A reunion squirrel hunt

By Staff
March 1, 2002
It had been a few months over 40 years since Doyle Blissett and I made our last hunt together. We decided that a reunion hunt was in order, so last weekend we took to the woods with his feist squirrel dog, Trixie, and relived some of those times when we hunted meat for the table.
I learned that 40 years hadn't changed Doyle's characteristic easy hunting style. Nor had time changed the kind consideration this hunter affords his hunting partners. He worked with Trixie and pulled vines to turn the squirrels for me and let me do all the shooting. We killed my limit of bushytails on a short morning hunt.
Doyle was recovering from a freak accident that left him with a bum arm. While jumping a small stream in the squirrel woods, a sharp limb was driven deep into his arm and the puncture wound was troublesome for the physician and of course for Doyle. Preventing infection was difficult as was the pain, and healing was slow. He didn't want to shoot until the arm healed, but he tramped the woods with me so we could have our reunion hunt.
Trixie, a seven-year-old that barks at tree just enough to let you know where she is, did her job well in the hardwoods. After a couple of non-productive trees where the squirrels found hollows, the little dog treed at a tall, slender oak where we were to have one of those unforgettable experiences.
Hiding double
Doyle could see the squirrel on his side of the tree and managed to turn it for me to make the shot. During his maneuvers, he saw a second squirrel in the tip top of the tree. I dropped the first squirrel from its well-chosen cover in some vines midway up the trunk, and then knocked out the sky high one.
In an act of curiosity, Doyle pulled a big vine that hugged the tree and a third squirrel streaked down the trunk. I rolled him with the modified barrel. Three squirrels from one tree!
We studied the limb for several minutes, Doyle becoming more convinced it was a squirrel and me becoming more certain it was only a slight deformity in the limb. I could see my partner wasn't going to leave that tree until I shot that "squirrel", so I braced the 12 gauge on a sapling and took good aim at the "bump" on that limb and fired a load of number sixes. What I did was burn the hair on a flattened squirrel and he sailed out of that tree in a swan dive that landed him half way to an old hollow tree that he reached before I could fire the other barrel. But three for four at one tree ain't bad.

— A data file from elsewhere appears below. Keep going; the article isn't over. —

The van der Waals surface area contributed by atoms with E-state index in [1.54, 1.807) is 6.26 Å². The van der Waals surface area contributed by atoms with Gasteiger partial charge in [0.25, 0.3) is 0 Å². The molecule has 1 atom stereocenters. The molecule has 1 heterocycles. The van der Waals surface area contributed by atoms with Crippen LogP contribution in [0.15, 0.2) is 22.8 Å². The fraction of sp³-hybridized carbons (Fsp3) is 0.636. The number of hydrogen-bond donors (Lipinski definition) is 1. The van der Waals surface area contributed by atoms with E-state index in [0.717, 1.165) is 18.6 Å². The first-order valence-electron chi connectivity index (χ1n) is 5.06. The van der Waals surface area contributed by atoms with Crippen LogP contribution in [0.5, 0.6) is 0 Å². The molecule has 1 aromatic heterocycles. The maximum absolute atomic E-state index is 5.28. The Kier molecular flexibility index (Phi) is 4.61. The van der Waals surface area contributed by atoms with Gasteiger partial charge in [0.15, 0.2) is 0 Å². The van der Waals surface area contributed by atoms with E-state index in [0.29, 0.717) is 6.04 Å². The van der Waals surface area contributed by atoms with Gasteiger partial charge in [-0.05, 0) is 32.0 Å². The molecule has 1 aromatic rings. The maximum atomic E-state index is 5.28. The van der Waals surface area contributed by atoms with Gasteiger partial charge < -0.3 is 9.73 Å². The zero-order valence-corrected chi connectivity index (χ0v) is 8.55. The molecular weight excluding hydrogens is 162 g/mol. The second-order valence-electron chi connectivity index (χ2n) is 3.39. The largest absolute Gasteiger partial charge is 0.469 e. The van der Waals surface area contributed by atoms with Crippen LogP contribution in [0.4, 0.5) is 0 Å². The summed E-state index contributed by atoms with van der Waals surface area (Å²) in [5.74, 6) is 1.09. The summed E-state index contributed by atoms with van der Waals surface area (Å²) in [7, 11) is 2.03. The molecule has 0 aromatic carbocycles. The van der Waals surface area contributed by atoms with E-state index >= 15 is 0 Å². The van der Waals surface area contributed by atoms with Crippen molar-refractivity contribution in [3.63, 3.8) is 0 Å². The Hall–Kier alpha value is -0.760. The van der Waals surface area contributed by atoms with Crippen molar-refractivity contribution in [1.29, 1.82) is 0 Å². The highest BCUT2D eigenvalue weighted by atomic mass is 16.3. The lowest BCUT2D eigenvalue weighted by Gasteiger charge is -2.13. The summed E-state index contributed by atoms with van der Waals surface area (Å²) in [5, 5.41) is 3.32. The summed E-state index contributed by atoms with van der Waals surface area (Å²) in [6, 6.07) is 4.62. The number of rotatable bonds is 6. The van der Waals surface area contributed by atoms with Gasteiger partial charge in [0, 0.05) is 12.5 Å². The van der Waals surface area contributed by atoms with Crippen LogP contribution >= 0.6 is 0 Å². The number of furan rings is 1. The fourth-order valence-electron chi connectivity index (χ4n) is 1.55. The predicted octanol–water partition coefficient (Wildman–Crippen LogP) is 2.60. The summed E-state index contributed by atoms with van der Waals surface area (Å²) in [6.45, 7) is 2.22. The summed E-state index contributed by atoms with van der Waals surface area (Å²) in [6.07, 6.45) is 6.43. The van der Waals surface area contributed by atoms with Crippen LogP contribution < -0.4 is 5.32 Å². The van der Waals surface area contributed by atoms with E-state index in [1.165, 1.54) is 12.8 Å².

Next time I won't doubt Doyle Blissett when he locates a high-rise gray stretched out on an oak limb.
Surprise, surprise!
Another highlight that will keep the memory of our reunion squirrel hunt sharp happened in thick timber that bordered a small creek. Trixie couldn't determine which tree the squirrel had gone up last and so Doyle was pulling vines on one after another while I stood ready at port arms. He and Trixie reached a viney tree and Doyle yanked a big vine.
Suddenly Doyle yelled, "Here he comes," and instantly I saw the biggest squirrel in the South dive out from among a viney tangle and sail 30 feet to the ground. But, as Jerry Clower would have said, "It wad'n a squirrel." It was a raccoon and it landed at Doyle's feet and tore away through the leaves with Trixie in hot pursuit. Lucky for Trixie and for Doyle, the coon won the race and got away. Had it turned on the dog we might have been on the losing team.
But nothing would ruin our hunt that morning; the squirrel hunt that reminded two old friends of days when it seemed life in the woods would go on forever.